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CONSULTATION TO ENFORCE BETTER HOUSING CONDITIONS

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Consultation on the way councils will use the new evidence based ...
Consultation on the way councils will use the new evidence based

housing health and safety rating system to tackle housing in poor

condition has been launched today.

Housing minister Keith Hill said the proposed rating system will help

to ensure homes in poor condition are improved and made safe:

'The current fitness standard has two main failings. It does not

cover all the major problems found in a home and does not give any

indication of how serious the problem is.

'The new housing health and safety rating system will highlight

concerns not covered by the fitness standard, such as risks from

falling down unsafe stairs.'

The consultation asks for comments on the guidance for councils to

enforce the new regimes under Part 1 of the Housing Bill. It can be

accessed on the website.

deadline for replies is 26 March 2004.

Notes

1. For a copy of the consultation write to:

ODPM free literature

PO Box 236

Wetherby

West Yorkshire

LS23 7NB

Tel 0870 1226 236

Fax 0870 1226 237

2. The government first consulted on changes to the housing fitness

standard in 1998, and put forward detailed proposals to replace the

standard with the Housing Health and Safety Rating System (HHSRS) in

March 2001.

3. HHSRS (Version 1) was developed by the department's consultants,

the Legal Research Institute at the University of Warwick. Guidance

on the type of hazards that might be found in the home, and the

assessment procedure, were published in July 2000 together with a

computer program to carry out assessments.

4. Three more recent research reports, also available on the ODPM

housing webpage (www.odpm.gov.uk/housing), were published in July

2003 on work to inform Version 2 of HHSRS. These are an Evaluation

of Version 1 of HHSRS; The applicati on of the HHSRS in Houses in

Multiple Occupation (HMOs); and Statistical Evidence to Support the

HHSRS. The full and final package of HHSRS technical guidance

(Version 2) will be made available in spring 2004.

5. Measures in the Housing Bill introduced on 8 December 2003 will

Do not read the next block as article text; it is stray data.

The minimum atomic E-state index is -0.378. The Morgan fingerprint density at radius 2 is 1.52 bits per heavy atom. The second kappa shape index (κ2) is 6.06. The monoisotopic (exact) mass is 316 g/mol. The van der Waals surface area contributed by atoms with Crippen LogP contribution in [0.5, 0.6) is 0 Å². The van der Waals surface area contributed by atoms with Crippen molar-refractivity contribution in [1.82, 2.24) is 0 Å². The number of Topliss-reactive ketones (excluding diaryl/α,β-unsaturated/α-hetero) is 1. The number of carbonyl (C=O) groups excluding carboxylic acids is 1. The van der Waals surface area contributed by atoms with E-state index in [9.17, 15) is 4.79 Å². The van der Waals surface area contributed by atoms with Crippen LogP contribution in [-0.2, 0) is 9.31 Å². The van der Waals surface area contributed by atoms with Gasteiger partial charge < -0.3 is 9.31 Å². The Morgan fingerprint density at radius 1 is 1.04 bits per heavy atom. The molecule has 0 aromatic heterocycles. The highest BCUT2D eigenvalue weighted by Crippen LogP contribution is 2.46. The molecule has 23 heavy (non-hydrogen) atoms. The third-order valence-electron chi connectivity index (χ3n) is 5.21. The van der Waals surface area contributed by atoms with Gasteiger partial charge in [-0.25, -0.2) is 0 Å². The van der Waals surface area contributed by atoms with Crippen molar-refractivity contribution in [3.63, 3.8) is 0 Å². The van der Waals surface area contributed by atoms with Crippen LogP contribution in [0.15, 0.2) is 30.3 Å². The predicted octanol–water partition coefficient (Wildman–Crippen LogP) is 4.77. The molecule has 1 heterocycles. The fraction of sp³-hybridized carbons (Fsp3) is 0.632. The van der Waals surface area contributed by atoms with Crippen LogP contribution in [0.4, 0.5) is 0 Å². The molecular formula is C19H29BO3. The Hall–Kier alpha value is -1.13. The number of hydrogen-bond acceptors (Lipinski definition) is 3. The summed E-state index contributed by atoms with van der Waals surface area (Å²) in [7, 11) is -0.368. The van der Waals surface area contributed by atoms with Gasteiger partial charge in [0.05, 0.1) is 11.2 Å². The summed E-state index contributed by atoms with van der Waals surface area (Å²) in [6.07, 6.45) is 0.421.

replace the housing fitness standard with HHSRS as the basis for

action against unacceptable housing conditions. Action by local

authorities will follow a three-stage process: (a) the hazard rating

determined under HHSRS; (b) whether the authority has a duty or

discretion to act, determined by the presence of a hazard above or

below a threshold set in Regulations; and (c) the authority's

judgement as to which is the best means of dealing with the hazard.

Local authorities will have a number of options available to them to

mitigate hazards.

6. Regulations will prescribe for the use of HHSRS as the means to

determine the severity of hazards. They will prescribe the method for

evaluating the potential effects of faults in dwellings on the health

and safety of potential occupants. The regulations will also specify

thehazards that can be assessed.

7. The enforcement guidance looks at general issues, such as the need

for authorities to take a strategic approach. It discusses the

assessment of hazards under the HHSRS technical system, and the

concept of the most vulnerable potential occupant as the basis of the

hazard rating. It also gives an account of local authorities' duties

and powers under the Bill - improvement notices, prohibition orders,

hazard awareness notices, demolition and clearance - and the

circumstances in which they can be used.

8. Councils will receive two sets of guidance. The consultation

paper, which contains draft guidance for local authorities on the use

of their powers in the Bill, and draft technical guidance on the

assessment of hazards under the new health and safety rating system.

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